Scientific Name
Apodolirion macowanii Baker
Higher Classification
National Status
Status and Criteria
Vulnerable A3c; B1ab(i,ii,iii,iv,v)
Assessment Date
A.P. Dold, D.A. Snijman & D. Raimondo
Known from widely scattered locations between the Fish River valley and Jeffrey's Bay. Of the six known locations, two have already been lost to urban expansion in Port Elizabeth. Two more subpopulations will be severely impacted, with 80% of their individuals and habitat lost due to urban and industrial development, which is planned to take place in the next 10 years at Papiesfontein and Coega. The future loss is estimated to result in a 33% decline.
South African endemic
Provincial distribution
Eastern Cape
Fish River to Jeffrey's Bay.
Habitat and Ecology
Major system
Major habitats
Humansdorp Shale Renosterveld, Sundays Valley Thicket, Sundays Mesic Thicket, Grahamstown Grassland Thicket, Fish Arid Thicket, Bethelsdorp Bontveld, Albany Bontveld
Heavy clay soils in renosterveld or valley bushveld.
Industrial development at Coega is likely to cause the loss of the largest known subpopulation, which is likely to lead to at least a 30% reduction in the population within the next 10 years. Plants at two locations known from historical records are already likely to be extinct due to urban expansion of Port Elizabeth. Subpopulations east of the Kabeljous River are threatened by ongoing habitat loss to further urban expansion. Subpopulations around Grahamstown are threatened by habitat degradation as a result of severe overgrazing.

This species has been seldom collected, and mainly prior to the 1950s. The only population seen was on the farm Slaaikraal outside Grahamstown, where the habitat was very degraded as a result of grazing. The plants are scattered within the distribution over a large area (they are usually solitary). (D. Snijman pers. comm. 2004). It is fairly common at Coega (A.P. Dold, pers. obs.), but this whole subpopulation is likely to be lost to industrial development. It also occurs in a few places around Grahamstown, and towards Fort Brown, and is possibly more common than collections indicate, as the species is cryptic and easily overlooked (A.P. Dold pers. comm.).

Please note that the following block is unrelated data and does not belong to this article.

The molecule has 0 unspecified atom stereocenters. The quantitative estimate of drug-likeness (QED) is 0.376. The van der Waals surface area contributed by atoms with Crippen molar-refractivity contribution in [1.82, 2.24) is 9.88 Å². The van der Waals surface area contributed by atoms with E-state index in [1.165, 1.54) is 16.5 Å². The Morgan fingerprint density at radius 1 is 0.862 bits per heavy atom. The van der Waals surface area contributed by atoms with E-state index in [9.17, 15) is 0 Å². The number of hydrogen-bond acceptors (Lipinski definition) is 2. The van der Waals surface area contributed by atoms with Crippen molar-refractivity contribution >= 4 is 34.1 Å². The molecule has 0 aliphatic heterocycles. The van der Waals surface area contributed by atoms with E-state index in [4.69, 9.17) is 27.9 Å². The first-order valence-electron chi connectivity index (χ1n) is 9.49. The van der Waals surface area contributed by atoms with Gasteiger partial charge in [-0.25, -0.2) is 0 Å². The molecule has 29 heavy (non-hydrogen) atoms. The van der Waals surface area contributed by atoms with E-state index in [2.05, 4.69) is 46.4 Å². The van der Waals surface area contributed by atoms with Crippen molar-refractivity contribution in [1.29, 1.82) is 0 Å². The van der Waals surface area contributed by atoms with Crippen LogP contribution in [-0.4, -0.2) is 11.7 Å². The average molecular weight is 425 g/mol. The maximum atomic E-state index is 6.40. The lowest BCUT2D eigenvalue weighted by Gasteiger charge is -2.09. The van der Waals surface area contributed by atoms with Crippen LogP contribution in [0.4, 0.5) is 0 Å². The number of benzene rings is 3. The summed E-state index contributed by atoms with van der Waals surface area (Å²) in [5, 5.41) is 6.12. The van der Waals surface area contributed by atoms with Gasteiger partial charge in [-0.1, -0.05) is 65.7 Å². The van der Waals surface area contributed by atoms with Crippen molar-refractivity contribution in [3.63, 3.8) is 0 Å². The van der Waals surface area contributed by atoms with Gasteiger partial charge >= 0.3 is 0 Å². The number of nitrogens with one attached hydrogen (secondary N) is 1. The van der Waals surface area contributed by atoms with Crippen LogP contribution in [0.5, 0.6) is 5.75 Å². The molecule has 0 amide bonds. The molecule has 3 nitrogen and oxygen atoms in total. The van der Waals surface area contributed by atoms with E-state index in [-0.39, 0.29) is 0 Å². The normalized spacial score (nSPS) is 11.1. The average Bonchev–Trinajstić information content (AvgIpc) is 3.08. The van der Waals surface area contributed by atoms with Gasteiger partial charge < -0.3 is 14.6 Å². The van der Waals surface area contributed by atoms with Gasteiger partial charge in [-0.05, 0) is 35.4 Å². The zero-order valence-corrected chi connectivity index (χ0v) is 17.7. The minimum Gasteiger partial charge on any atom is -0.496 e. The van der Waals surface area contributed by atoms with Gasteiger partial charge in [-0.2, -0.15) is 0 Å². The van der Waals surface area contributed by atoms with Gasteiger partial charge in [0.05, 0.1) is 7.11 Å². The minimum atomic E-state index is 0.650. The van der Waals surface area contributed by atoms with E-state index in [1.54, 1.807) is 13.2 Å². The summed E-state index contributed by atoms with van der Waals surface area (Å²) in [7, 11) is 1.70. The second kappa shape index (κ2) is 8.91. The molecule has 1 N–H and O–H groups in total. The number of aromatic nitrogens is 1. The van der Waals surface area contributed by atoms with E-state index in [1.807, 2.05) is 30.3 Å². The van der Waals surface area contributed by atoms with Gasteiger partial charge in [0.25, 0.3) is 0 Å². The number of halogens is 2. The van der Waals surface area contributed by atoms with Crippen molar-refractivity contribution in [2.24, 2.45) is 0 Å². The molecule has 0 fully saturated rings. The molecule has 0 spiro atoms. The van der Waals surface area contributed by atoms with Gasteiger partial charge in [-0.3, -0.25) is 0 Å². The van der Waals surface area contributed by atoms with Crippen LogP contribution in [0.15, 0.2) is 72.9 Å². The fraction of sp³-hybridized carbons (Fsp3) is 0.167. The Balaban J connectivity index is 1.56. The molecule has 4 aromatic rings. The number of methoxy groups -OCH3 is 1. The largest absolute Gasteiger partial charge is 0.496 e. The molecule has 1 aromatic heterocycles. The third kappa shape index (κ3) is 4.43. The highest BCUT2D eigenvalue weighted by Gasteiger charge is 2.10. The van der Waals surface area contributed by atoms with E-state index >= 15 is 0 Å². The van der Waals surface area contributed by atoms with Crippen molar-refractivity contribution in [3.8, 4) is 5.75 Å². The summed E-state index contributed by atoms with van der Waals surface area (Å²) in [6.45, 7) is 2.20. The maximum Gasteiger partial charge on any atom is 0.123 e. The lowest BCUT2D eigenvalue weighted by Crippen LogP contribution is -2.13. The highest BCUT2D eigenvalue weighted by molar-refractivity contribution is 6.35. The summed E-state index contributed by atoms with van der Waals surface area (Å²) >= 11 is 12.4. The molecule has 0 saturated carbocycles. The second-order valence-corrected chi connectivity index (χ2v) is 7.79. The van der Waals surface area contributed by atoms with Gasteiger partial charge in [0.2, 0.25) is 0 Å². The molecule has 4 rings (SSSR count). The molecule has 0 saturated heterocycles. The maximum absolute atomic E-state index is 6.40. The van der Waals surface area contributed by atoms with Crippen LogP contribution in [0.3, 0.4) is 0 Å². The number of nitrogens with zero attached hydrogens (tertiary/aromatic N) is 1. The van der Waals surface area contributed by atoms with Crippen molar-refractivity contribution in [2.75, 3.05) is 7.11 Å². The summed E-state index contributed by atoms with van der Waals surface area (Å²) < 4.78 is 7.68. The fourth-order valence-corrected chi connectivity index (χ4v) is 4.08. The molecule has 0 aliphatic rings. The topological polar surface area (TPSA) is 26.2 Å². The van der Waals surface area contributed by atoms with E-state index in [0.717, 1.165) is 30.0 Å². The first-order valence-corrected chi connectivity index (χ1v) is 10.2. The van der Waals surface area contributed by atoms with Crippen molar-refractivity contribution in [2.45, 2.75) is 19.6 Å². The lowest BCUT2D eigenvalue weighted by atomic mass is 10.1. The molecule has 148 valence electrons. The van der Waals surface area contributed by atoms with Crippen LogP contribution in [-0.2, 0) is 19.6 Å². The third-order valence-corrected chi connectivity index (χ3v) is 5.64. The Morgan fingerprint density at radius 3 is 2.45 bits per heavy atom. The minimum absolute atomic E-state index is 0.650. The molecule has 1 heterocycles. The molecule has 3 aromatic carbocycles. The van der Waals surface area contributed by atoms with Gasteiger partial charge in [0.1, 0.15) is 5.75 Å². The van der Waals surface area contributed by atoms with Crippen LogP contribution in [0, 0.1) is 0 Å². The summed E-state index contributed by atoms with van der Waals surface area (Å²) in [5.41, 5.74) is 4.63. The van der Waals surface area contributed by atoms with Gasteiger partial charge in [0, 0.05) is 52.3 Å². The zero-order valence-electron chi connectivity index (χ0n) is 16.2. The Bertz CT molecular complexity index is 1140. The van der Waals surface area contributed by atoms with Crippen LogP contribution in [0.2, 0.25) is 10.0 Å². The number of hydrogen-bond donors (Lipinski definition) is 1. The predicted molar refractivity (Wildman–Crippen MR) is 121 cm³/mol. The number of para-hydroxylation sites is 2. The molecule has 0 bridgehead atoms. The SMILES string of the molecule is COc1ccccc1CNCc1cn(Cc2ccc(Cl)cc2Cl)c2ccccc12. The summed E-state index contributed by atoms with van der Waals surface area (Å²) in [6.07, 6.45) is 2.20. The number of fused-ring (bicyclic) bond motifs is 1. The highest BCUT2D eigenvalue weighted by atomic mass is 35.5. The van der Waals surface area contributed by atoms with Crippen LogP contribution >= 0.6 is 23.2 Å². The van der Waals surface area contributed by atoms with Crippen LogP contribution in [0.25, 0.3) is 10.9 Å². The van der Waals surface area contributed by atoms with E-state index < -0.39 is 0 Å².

Population trend
Assessment History
Taxon assessed
Status and Criteria
Citation/Red List version
Apodolirion macowanii BakerVU A3c; B1ab(i,ii,iii,iv,v)Raimondo et al. (2009)
Apodolirion macowanii BakerData Deficient Victor (2002)

Baker, J.G. 1896. Amaryllideae. In: W.T. Thiselton-Dyer (ed). Flora Capensis VI (Haemodoraceae to Liliaceae):171-246. L. Reeve & Co., London.

Goldblatt, P. and Manning, J.C. 2000. Cape Plants: A conspectus of the Cape Flora of South Africa. Strelitzia 9. National Botanical Institute, Cape Town.

Raimondo, D., von Staden, L., Foden, W., Victor, J.E., Helme, N.A., Turner, R.C., Kamundi, D.A. and Manyama, P.A. 2009. Red List of South African Plants. Strelitzia 25. South African National Biodiversity Institute, Pretoria.

Victor, J.E. 2002. South Africa. In: J.S. Golding (ed), Southern African plant Red Data Lists. Southern African Botanical Diversity Network Report 14 (pp. 93-120), SABONET, Pretoria.

Victor, J.E. and Dold, A.P. 2003. Threatened plants of the Albany Centre of Floristic Endemism, South Africa. South African Journal of Science 99:437-446.

Dold, A.P., Snijman, D.A. & Raimondo, D. 2007. Apodolirion macowanii Baker. National Assessment: Red List of South African Plants version 2020.1. Accessed on 2020/07/09

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Distribution map

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